Since the final rule was published, FSIS has posted the final point-of-purchase materials and examples of nutrition facts panels for ground or chopped products on its website. In addition, the Agency has conducted many other education and outreach activities to assist retailers and Federal establishments in complying with the requirements of the final rule, such as posting a PowerPoint presentation that gives an overview of the requirements of the final rule, presenting information at meetings, and responding to questions from industry stakeholders about the regulations through askFSIS at http://askfsis.custhelp.com/.

According to Undersecretary for Food Safety Dr. Elisabeth Hagen, the new FSIS requirements will allow consumers to make more informed choices about the food they purchase without having a significant effect on their wallets. It is estimated that implementation of these labeling requirements will add less than a half penny a pound to the cost of ground meat and poultry.

Ivar's Turkey Soup Recall

Ivar Haglund was a Seattle legend.  In these parts, he was known only by his first name, the way you can refer to "Michael" when you're discussing basketball and people know you mean Michael Jordan.  His food is at Sea-Tac Airport, Safeco Field and Qwest Field.  From 1964 until it was discontinued for this year, he sponsored one of the largest fireworks displays in Seattle on the Fourth of July, which was called Fourth of Jul-Ivar's.  Every city, I imagine, has someone like Ivar, but he was ours.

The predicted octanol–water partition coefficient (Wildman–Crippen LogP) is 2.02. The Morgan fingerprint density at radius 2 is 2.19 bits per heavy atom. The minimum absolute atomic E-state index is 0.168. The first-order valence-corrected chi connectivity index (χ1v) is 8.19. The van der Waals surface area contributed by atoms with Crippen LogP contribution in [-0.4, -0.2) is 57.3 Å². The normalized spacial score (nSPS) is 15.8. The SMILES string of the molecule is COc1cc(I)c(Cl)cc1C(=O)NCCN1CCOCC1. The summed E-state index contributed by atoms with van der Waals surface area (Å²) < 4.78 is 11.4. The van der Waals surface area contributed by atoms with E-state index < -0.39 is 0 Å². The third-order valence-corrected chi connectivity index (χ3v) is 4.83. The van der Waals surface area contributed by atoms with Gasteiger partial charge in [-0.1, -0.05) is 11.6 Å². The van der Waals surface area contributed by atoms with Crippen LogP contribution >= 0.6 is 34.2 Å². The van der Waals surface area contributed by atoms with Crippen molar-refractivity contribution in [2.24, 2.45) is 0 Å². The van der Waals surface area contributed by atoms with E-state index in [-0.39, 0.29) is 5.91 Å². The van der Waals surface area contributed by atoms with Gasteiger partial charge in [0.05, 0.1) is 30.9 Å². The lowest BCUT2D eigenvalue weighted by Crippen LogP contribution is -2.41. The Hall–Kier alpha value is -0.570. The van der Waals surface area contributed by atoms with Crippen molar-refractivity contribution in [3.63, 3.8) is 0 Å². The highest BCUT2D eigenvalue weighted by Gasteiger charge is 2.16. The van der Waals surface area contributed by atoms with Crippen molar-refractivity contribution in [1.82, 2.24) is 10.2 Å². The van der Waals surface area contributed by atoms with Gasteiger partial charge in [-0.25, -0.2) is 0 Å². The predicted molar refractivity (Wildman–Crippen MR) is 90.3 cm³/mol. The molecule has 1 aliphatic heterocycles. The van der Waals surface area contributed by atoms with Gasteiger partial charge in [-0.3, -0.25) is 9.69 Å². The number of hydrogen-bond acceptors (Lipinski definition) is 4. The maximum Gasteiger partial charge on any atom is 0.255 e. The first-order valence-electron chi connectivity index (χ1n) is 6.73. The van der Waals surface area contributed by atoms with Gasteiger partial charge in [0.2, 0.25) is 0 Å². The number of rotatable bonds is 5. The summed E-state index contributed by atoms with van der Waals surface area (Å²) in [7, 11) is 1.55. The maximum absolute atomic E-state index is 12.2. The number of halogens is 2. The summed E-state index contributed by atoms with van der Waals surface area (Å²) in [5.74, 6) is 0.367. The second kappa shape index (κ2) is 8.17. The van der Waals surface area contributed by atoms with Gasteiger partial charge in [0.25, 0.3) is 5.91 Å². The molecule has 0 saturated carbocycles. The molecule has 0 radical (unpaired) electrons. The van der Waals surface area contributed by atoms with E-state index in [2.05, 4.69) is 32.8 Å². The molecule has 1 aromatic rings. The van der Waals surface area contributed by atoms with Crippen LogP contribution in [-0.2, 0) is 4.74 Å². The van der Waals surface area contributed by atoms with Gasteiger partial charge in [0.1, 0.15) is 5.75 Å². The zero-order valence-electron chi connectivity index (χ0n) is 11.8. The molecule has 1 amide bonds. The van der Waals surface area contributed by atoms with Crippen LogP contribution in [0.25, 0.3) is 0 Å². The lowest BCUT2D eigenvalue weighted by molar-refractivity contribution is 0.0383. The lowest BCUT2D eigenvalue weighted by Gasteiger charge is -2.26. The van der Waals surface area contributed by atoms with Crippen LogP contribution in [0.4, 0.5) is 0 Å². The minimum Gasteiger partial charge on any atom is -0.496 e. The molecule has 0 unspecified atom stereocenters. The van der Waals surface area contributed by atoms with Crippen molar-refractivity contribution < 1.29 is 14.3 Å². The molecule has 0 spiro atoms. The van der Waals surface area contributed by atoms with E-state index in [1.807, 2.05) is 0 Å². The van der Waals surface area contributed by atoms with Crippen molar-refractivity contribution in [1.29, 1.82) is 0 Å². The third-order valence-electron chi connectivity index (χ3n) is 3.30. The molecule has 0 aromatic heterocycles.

Ivar's is known for seafood.  The original restaurant was called Acres of Clams, right on the waterfront.  His landmark Salmon House is on Lake Union next to Dale Chihuly's house and studio; you can sometimes see Chihuly with his trademark patch walking past Ivar's. 

I had no idea Ivar's made turkey soup until it was recalled.

You couldn't buy Ivar's turkey soup, more particularly "turkey-flavored egg noodle soup with turkey meat", even before it was recalled.  It is only sold to institutions.  I imagine it is a way of increasing revenue from by-products that might otherwise have to be thrown out or recycled.

So what was wrong with the soup?

Absolutely nothing.  Bring it by and I'll happily consume it (though not expecting it to be a high-end product, given the market).

Why then the recall?  Because the packaging didn't indicate that it contained milk and milk is a known allergen

Ordinarily, I might note also that vegans don't ingest milk products either, so the mislabeling might cause an issue with them.  And of course Jewish dietary laws prohibit the mixing of milk with poultry.  So in both cases, there might have been mislabeling issues unrelated to milk's status as an allergen.  However, vegans don't eat turkey anyway, and observant Jews only eat turkey that has been properly ritually slaughtered, as would be evidenced by a rabbi's stamp on the package, which I somehow doubt Ivar's had.  Incidentally, the rabbinical kosher stamp here in Seattle incorporates a Space Needle into the K